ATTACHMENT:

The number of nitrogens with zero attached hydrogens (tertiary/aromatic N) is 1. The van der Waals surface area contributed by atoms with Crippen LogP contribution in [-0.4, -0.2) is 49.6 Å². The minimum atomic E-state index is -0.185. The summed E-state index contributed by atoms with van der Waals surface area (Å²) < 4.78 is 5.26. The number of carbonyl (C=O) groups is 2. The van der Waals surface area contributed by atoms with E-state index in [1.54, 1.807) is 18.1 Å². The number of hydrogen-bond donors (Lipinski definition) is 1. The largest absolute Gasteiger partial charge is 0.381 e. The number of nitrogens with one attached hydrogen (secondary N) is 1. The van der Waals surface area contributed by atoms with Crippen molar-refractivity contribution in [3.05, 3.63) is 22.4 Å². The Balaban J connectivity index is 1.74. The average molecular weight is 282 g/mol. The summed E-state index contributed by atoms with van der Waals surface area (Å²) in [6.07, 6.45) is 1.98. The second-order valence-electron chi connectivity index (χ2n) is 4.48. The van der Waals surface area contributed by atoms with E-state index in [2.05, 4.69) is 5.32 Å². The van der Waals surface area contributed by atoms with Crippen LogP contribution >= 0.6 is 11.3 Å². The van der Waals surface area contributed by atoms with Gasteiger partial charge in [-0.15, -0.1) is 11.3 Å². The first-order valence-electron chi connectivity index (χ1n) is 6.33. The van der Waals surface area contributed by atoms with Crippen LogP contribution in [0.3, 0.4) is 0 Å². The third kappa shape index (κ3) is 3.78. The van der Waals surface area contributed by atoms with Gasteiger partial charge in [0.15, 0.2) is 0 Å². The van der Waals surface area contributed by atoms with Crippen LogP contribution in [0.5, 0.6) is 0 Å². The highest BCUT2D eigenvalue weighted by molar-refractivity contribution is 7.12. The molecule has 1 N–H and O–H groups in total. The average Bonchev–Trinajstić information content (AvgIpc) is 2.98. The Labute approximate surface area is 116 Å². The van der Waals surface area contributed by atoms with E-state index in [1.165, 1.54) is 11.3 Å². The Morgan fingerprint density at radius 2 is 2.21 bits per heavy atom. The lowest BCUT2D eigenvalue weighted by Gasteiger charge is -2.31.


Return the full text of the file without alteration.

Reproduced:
The number of nitrogens with zero attached hydrogens (tertiary/aromatic N) is 1. The van der Waals surface area contributed by atoms with Crippen LogP contribution in [-0.4, -0.2) is 49.6 Å². The minimum atomic E-state index is -0.185. The summed E-state index contributed by atoms with van der Waals surface area (Å²) < 4.78 is 5.26. The number of carbonyl (C=O) groups is 2. The van der Waals surface area contributed by atoms with E-state index in [1.54, 1.807) is 18.1 Å². The number of hydrogen-bond donors (Lipinski definition) is 1. The largest absolute Gasteiger partial charge is 0.381 e. The number of nitrogens with one attached hydrogen (secondary N) is 1. The van der Waals surface area contributed by atoms with Crippen molar-refractivity contribution in [3.05, 3.63) is 22.4 Å². The Balaban J connectivity index is 1.74. The average molecular weight is 282 g/mol. The summed E-state index contributed by atoms with van der Waals surface area (Å²) in [6.07, 6.45) is 1.98. The second-order valence-electron chi connectivity index (χ2n) is 4.48. The van der Waals surface area contributed by atoms with E-state index in [2.05, 4.69) is 5.32 Å². The van der Waals surface area contributed by atoms with Crippen LogP contribution >= 0.6 is 11.3 Å². The van der Waals surface area contributed by atoms with Gasteiger partial charge in [-0.15, -0.1) is 11.3 Å². The first-order valence-electron chi connectivity index (χ1n) is 6.33. The van der Waals surface area contributed by atoms with Crippen LogP contribution in [0.3, 0.4) is 0 Å². The third kappa shape index (κ3) is 3.78. The van der Waals surface area contributed by atoms with Gasteiger partial charge in [0.15, 0.2) is 0 Å². The van der Waals surface area contributed by atoms with Crippen LogP contribution in [0.5, 0.6) is 0 Å². The highest BCUT2D eigenvalue weighted by molar-refractivity contribution is 7.12. The molecule has 1 N–H and O–H groups in total. The average Bonchev–Trinajstić information content (AvgIpc) is 2.98. The Labute approximate surface area is 116 Å². The van der Waals surface area contributed by atoms with E-state index in [1.165, 1.54) is 11.3 Å². The Morgan fingerprint density at radius 2 is 2.21 bits per heavy atom. The lowest BCUT2D eigenvalue weighted by Gasteiger charge is -2.31.